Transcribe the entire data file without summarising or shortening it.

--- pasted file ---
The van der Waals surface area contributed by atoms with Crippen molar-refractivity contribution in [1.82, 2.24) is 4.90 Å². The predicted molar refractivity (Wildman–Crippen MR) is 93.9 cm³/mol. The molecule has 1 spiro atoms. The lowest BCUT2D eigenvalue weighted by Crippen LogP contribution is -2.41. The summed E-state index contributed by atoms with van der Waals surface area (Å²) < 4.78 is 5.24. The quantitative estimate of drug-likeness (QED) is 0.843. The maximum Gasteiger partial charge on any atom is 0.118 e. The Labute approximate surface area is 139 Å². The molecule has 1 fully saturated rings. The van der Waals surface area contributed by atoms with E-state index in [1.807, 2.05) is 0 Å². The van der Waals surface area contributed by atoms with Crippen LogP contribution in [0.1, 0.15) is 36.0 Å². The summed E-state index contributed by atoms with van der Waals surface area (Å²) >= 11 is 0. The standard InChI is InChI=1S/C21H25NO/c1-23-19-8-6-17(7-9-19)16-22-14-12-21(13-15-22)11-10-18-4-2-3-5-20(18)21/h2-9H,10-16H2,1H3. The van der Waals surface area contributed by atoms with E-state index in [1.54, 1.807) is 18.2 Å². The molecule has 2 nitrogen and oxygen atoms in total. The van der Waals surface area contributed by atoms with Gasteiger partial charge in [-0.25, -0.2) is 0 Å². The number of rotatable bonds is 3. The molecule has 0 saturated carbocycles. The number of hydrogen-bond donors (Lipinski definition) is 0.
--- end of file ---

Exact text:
The van der Waals surface area contributed by atoms with Crippen molar-refractivity contribution in [1.82, 2.24) is 4.90 Å². The predicted molar refractivity (Wildman–Crippen MR) is 93.9 cm³/mol. The molecule has 1 spiro atoms. The lowest BCUT2D eigenvalue weighted by Crippen LogP contribution is -2.41. The summed E-state index contributed by atoms with van der Waals surface area (Å²) < 4.78 is 5.24. The quantitative estimate of drug-likeness (QED) is 0.843. The maximum Gasteiger partial charge on any atom is 0.118 e. The Labute approximate surface area is 139 Å². The molecule has 1 fully saturated rings. The van der Waals surface area contributed by atoms with E-state index in [1.807, 2.05) is 0 Å². The van der Waals surface area contributed by atoms with Crippen LogP contribution in [0.1, 0.15) is 36.0 Å². The summed E-state index contributed by atoms with van der Waals surface area (Å²) >= 11 is 0. The standard InChI is InChI=1S/C21H25NO/c1-23-19-8-6-17(7-9-19)16-22-14-12-21(13-15-22)11-10-18-4-2-3-5-20(18)21/h2-9H,10-16H2,1H3. The van der Waals surface area contributed by atoms with E-state index in [1.54, 1.807) is 18.2 Å². The molecule has 2 nitrogen and oxygen atoms in total. The van der Waals surface area contributed by atoms with Gasteiger partial charge in [-0.25, -0.2) is 0 Å². The number of rotatable bonds is 3. The molecule has 0 saturated carbocycles. The number of hydrogen-bond donors (Lipinski definition) is 0.